An alter-net-tive approach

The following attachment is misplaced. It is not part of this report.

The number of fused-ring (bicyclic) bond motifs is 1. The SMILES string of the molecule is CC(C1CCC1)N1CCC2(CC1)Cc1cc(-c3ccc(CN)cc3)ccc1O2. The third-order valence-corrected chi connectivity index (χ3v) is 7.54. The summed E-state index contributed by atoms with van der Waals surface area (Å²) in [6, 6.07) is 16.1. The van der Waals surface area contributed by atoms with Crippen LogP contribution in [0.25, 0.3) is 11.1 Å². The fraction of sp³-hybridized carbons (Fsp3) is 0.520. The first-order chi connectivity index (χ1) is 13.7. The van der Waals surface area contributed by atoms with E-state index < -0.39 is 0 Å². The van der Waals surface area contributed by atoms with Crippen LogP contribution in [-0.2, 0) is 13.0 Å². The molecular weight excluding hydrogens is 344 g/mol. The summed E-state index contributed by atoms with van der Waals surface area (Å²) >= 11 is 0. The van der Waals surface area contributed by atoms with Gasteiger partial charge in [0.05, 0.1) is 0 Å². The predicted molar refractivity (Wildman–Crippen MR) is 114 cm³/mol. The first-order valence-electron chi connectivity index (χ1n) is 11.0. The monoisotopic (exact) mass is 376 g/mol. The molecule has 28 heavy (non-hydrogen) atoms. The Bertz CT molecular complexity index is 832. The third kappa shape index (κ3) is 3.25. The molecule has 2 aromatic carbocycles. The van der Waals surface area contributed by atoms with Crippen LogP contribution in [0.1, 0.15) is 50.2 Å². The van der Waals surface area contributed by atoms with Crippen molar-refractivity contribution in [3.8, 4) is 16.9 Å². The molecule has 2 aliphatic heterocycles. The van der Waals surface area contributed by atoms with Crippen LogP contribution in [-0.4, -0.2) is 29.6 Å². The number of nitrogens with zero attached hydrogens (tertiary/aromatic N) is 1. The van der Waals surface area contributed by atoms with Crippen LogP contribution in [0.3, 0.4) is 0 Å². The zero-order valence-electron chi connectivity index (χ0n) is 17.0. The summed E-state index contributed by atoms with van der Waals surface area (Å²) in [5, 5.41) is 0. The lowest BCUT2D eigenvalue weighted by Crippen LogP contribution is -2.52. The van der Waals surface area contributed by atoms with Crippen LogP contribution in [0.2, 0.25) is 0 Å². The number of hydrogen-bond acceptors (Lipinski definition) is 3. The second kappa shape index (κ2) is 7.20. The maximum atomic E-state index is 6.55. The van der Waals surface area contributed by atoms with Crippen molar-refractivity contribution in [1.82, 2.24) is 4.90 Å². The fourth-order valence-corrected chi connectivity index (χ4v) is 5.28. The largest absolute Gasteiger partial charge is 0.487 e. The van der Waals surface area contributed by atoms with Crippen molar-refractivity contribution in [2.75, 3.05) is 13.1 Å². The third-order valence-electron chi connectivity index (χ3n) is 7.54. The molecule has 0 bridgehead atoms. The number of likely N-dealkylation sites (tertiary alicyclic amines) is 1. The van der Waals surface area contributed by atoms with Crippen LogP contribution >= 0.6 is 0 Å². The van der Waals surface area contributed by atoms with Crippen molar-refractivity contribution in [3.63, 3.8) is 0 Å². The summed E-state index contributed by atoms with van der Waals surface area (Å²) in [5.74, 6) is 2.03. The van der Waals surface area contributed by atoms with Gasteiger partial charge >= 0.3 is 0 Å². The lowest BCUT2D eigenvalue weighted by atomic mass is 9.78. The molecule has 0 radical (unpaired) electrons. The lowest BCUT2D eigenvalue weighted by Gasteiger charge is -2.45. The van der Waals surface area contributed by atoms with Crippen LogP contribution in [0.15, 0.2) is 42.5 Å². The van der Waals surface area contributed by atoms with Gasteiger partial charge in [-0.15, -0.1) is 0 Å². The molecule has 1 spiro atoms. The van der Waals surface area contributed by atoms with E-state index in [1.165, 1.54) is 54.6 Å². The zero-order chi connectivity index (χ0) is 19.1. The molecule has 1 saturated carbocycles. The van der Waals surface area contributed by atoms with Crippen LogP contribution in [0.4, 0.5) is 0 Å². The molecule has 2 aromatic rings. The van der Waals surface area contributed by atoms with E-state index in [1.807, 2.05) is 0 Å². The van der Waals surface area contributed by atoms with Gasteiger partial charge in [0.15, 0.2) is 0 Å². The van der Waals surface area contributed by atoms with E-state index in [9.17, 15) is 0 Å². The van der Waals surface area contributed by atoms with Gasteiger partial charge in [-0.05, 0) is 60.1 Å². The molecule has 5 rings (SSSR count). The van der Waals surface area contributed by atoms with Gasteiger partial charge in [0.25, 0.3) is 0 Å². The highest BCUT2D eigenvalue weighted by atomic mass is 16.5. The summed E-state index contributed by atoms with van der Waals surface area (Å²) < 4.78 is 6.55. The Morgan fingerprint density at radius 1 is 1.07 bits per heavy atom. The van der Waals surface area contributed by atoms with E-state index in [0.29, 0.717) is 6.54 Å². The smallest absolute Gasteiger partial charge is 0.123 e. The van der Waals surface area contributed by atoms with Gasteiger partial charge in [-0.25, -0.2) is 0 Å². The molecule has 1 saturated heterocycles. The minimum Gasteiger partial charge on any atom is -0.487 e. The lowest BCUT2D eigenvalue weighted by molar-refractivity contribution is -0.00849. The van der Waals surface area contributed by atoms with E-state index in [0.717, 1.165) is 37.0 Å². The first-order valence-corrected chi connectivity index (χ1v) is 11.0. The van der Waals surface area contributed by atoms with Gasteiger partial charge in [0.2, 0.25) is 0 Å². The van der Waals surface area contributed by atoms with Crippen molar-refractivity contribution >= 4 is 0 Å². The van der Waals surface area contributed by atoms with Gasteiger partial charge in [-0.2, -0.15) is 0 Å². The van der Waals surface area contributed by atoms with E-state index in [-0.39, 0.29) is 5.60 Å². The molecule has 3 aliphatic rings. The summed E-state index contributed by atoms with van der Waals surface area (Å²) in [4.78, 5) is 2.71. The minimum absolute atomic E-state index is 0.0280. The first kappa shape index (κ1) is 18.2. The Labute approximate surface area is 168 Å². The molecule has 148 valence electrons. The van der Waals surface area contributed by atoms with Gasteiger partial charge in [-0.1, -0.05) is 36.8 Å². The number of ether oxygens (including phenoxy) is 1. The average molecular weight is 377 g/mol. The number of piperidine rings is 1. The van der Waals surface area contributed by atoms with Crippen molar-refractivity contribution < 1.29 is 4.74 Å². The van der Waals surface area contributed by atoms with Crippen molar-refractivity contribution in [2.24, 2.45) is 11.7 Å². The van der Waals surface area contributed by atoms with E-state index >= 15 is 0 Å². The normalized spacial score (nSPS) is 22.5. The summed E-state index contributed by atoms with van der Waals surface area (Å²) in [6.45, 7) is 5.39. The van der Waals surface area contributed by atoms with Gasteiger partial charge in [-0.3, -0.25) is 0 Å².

From the perspective of the giant companies, that situation doesn’t change anytime soon, even allowing for the effects of the pandemic on patterns of work. But it wasn’t through the big tech companies that those other markets reached such high levels of fibre penetration. It was the investment in multiple smaller AltNets that made the difference. Multiple smaller AltNet providers are far better placed to bring fibre broadband to businesses in remote locations because they can work with much greater autonomy and flexibility. They can design, construct and commission bespoke networks perfect for each area’s environment as well as provide the ‘to the door’ connectivity that links back to the existing powerful national infrastructure. A Gigabit Voucher scheme launched by the UK government in 2018 allowed many underserved locations to massively increase their connectivity with the help of AltNets. This level of investment has been vital to the cause of connectivity in many rural and other hard to reach locations. And with talks of a new, rebooted scheme, more of our smaller business communities can be served by fibre broadband – especially as departures from the city to the surrounding areas gather pace. As fibre connectivity is delivered to unconventional business locations, the capacity to quickly introduce and bring that benefit to home workers will also grow. Already, small country towns are announcing digital hubs for a local remote workforce, further emphasizing the need for speed in all corners of the nation. While its communities may welcome a slower pace of life, its businesses cannot survive with slower Internet speeds. AltNet fibre networks have a crucial role to play in getting them into the fast lane. www.pcr-online.biz